Leading Democrats in the U.S. Congress have warned President Donald Trump against firing the Justice Department special counsel who is investigating alleged Russian meddling in the presidential election.
After a close Trump associate earlier this week said Trump was "considering" firing Robert Mueller, who was appointed special counsel last month, the White House said Trump had no intention to do so though Trump has the "right" to do so.
Still, since Trump fired former FBI Director James Comey, who was overseeing the Russia probe little more than a month ago, the White House comments have stirred concern among members of Congress that Mueller might get the same treatment if the investigation goes against the president.
Senator Dianne Feinstein, the top Democrat on the Senate Judiciary Committee, which is also investigating the ties between Russia and the Trump campaign, said on June 16 she was "increasingly concerned" Trump would try to fire not only Mueller, but also the man who appointed him, Deputy Attorney General Rod Rosenstein.
"The message the president is sending through his tweets is that he believes the rule of law doesn't apply to him, and that anyone who thinks otherwise will be fired," Feinstein said.
"He's in for a rude awakening" if he thinks he can shut down the investigation that way, she added. "Even his staunchest supporters will balk at such a blatant effort to subvert the law."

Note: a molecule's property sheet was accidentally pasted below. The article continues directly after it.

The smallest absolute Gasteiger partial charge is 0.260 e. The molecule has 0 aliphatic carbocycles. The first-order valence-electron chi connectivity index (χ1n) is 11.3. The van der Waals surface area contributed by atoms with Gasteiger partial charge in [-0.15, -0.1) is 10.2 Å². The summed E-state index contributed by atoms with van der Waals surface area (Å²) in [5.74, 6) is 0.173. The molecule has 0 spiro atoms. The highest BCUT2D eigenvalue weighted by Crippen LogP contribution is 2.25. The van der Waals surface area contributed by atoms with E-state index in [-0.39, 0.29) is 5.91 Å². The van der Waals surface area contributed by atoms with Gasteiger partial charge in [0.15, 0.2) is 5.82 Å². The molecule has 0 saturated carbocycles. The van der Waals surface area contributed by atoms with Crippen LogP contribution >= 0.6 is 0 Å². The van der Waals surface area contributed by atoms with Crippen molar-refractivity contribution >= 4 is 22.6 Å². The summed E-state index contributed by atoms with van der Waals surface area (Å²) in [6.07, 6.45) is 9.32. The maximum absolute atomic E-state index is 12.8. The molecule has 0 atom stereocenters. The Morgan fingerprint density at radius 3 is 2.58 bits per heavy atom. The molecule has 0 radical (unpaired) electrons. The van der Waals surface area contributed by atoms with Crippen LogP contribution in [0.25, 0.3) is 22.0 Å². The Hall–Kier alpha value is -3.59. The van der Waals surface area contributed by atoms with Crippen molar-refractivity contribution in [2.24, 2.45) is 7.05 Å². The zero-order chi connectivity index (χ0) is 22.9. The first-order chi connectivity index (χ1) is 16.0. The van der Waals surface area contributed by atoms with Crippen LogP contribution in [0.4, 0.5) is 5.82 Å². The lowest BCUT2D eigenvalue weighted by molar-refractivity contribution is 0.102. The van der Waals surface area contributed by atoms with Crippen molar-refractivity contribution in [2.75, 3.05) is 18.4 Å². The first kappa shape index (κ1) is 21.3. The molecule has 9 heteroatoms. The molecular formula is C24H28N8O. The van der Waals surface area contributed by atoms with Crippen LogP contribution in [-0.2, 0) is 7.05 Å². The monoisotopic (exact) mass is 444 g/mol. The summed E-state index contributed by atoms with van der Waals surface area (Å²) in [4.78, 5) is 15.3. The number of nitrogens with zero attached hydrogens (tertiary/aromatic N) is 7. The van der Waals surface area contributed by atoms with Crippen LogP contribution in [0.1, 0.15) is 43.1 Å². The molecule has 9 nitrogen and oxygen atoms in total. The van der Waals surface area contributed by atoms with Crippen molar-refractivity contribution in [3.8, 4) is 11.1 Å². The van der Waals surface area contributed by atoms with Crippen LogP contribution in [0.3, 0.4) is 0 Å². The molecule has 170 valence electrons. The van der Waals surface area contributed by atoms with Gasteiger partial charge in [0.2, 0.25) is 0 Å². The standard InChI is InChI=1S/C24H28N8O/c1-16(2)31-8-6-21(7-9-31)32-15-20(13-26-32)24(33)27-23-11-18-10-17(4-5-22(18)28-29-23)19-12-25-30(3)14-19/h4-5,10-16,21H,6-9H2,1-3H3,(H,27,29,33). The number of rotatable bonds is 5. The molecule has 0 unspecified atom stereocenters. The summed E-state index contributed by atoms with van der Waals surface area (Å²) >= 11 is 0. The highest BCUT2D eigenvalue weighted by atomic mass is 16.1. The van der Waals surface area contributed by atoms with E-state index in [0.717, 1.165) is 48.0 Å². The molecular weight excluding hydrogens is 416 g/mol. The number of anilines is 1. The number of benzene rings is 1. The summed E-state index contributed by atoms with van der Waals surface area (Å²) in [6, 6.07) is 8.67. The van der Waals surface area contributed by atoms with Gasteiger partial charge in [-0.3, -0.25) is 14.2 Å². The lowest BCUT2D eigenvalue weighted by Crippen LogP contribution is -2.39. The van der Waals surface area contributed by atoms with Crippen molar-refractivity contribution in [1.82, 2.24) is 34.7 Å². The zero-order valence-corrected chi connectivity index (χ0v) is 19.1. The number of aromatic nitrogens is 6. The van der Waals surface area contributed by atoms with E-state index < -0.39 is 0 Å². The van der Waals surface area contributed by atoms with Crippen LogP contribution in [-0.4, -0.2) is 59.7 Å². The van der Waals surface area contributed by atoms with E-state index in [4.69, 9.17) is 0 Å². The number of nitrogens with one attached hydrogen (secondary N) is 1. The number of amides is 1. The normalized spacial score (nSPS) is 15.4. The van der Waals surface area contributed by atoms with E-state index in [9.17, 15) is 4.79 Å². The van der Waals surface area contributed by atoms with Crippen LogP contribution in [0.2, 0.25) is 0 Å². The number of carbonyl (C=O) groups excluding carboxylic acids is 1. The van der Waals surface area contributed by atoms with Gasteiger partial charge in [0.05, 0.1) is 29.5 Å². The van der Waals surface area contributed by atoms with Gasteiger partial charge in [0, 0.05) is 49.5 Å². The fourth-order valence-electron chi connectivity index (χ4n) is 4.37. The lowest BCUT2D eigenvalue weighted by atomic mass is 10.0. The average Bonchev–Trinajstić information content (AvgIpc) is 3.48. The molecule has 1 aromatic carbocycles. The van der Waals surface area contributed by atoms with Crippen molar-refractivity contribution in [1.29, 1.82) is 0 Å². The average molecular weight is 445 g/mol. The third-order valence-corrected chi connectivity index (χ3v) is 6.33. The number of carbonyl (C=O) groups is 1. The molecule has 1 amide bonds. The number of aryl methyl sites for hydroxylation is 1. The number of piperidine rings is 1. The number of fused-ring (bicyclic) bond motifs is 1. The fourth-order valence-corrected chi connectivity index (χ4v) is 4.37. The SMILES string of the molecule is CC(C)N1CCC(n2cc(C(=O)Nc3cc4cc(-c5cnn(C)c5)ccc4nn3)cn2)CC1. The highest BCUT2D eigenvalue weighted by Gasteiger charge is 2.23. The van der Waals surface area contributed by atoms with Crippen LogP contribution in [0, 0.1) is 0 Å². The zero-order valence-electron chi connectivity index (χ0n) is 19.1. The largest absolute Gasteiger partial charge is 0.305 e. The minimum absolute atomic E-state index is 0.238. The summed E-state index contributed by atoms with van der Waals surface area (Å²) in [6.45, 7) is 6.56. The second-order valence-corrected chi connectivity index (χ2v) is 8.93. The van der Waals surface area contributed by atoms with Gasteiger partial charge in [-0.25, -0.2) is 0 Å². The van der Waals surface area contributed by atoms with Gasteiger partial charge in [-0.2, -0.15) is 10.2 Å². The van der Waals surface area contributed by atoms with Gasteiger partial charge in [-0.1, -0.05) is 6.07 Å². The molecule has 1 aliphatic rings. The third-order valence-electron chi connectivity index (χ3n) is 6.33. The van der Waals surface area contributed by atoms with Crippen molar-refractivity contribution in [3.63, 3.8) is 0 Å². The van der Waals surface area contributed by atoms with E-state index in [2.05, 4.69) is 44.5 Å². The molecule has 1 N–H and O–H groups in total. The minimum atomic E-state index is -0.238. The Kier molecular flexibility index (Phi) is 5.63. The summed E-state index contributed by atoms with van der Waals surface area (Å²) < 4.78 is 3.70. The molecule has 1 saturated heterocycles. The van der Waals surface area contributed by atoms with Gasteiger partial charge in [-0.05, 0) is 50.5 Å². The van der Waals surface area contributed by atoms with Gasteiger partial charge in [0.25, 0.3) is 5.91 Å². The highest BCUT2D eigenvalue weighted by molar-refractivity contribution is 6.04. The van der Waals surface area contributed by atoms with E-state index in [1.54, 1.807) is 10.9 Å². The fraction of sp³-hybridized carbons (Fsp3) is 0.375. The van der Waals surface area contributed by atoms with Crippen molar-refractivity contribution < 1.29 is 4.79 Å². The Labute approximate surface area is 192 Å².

Although the president is unlikely to be indicted if Mueller's investigation finds any criminal wrongdoing, Mueller's findings could lead to calls for impeachment in Congress, where a few Democrats are already pushing for impeachment.
Democrats note that after the Justice Department appointed a special prosecutor to investigate the Watergate break-in during the in the 1970s, then-President Richard Nixon ordered the department to fire the special prosecutor, Archibald Cox, prompting his attorney general and deputy attorney general both to resign in what became known as the "Saturday Night Massacre."
Nixon later resigned rather than face impeachment.
The top Democrat on the House Intelligence Committee on June 16 called on Congress to "unite to stop" Trump if he tried to fire Rosenstein or Mueller.
Trump "believes that he has the power to fire anyone in government he chooses and for any reason," said Representative Adam Schiff, whose committee is also investigating Russia-Trump ties.
Trump has fueled the concern in Congress by repeatedly calling the congressional and executive investigations into his campaign's ties with Russia a "witch-hunt."
"You are witnessing the single greatest WITCH HUNT in American political history -- led by some very bad and conflicted people!" Trump tweeted on June 16.
This week, Trump also attacked what he called a "phony story" in The Washington Post that said Mueller's investigation had been expanded to include an inquiry into whether Trump's firing of Comey amounted to an illegal attempt to obstruct justice.
The tweets reflect Trump's increasing anger over the investigations, which Trump believes are biased against him and are aimed at forcing him out of the presidency, the Associated Press reported on June 16, citing anonymous White House aides.
Feinstein said an angry Trump had "embarked on an effort to undermine anyone with the ability to bring any misdeeds to light," and the Senate shouldn't let that happen.